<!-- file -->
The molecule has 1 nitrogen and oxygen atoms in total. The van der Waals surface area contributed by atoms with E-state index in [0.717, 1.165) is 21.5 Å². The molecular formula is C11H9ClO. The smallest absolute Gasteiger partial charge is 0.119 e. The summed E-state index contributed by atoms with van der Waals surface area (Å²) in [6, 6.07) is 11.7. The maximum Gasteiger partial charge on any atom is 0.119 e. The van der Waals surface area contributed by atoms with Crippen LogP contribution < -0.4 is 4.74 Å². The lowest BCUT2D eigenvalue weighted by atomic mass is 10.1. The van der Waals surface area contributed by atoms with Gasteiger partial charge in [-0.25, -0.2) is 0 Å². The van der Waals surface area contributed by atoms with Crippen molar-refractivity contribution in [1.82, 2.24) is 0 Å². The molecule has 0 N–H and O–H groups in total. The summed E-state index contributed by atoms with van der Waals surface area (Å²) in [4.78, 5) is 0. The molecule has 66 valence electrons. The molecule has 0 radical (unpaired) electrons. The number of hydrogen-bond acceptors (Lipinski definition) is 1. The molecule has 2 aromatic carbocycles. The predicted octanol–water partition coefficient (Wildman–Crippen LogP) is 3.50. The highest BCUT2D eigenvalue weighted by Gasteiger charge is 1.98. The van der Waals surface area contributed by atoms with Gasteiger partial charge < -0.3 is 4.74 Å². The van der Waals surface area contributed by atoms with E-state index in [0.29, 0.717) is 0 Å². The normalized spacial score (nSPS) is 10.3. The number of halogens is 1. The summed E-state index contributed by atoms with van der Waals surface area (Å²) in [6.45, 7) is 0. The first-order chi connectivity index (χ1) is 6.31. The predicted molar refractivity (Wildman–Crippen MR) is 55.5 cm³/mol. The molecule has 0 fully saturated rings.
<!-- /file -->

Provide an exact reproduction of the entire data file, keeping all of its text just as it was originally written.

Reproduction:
The molecule has 1 nitrogen and oxygen atoms in total. The van der Waals surface area contributed by atoms with E-state index in [0.717, 1.165) is 21.5 Å². The molecular formula is C11H9ClO. The smallest absolute Gasteiger partial charge is 0.119 e. The summed E-state index contributed by atoms with van der Waals surface area (Å²) in [6, 6.07) is 11.7. The maximum Gasteiger partial charge on any atom is 0.119 e. The van der Waals surface area contributed by atoms with Crippen LogP contribution < -0.4 is 4.74 Å². The lowest BCUT2D eigenvalue weighted by atomic mass is 10.1. The van der Waals surface area contributed by atoms with Gasteiger partial charge in [-0.25, -0.2) is 0 Å². The van der Waals surface area contributed by atoms with Crippen molar-refractivity contribution in [1.82, 2.24) is 0 Å². The molecule has 0 N–H and O–H groups in total. The summed E-state index contributed by atoms with van der Waals surface area (Å²) in [4.78, 5) is 0. The molecule has 66 valence electrons. The molecule has 0 radical (unpaired) electrons. The number of hydrogen-bond acceptors (Lipinski definition) is 1. The molecule has 2 aromatic carbocycles. The predicted octanol–water partition coefficient (Wildman–Crippen LogP) is 3.50. The highest BCUT2D eigenvalue weighted by Gasteiger charge is 1.98. The van der Waals surface area contributed by atoms with Gasteiger partial charge < -0.3 is 4.74 Å². The van der Waals surface area contributed by atoms with E-state index in [0.29, 0.717) is 0 Å². The normalized spacial score (nSPS) is 10.3. The number of halogens is 1. The summed E-state index contributed by atoms with van der Waals surface area (Å²) in [6.45, 7) is 0. The first-order chi connectivity index (χ1) is 6.31. The predicted molar refractivity (Wildman–Crippen MR) is 55.5 cm³/mol. The molecule has 0 fully saturated rings.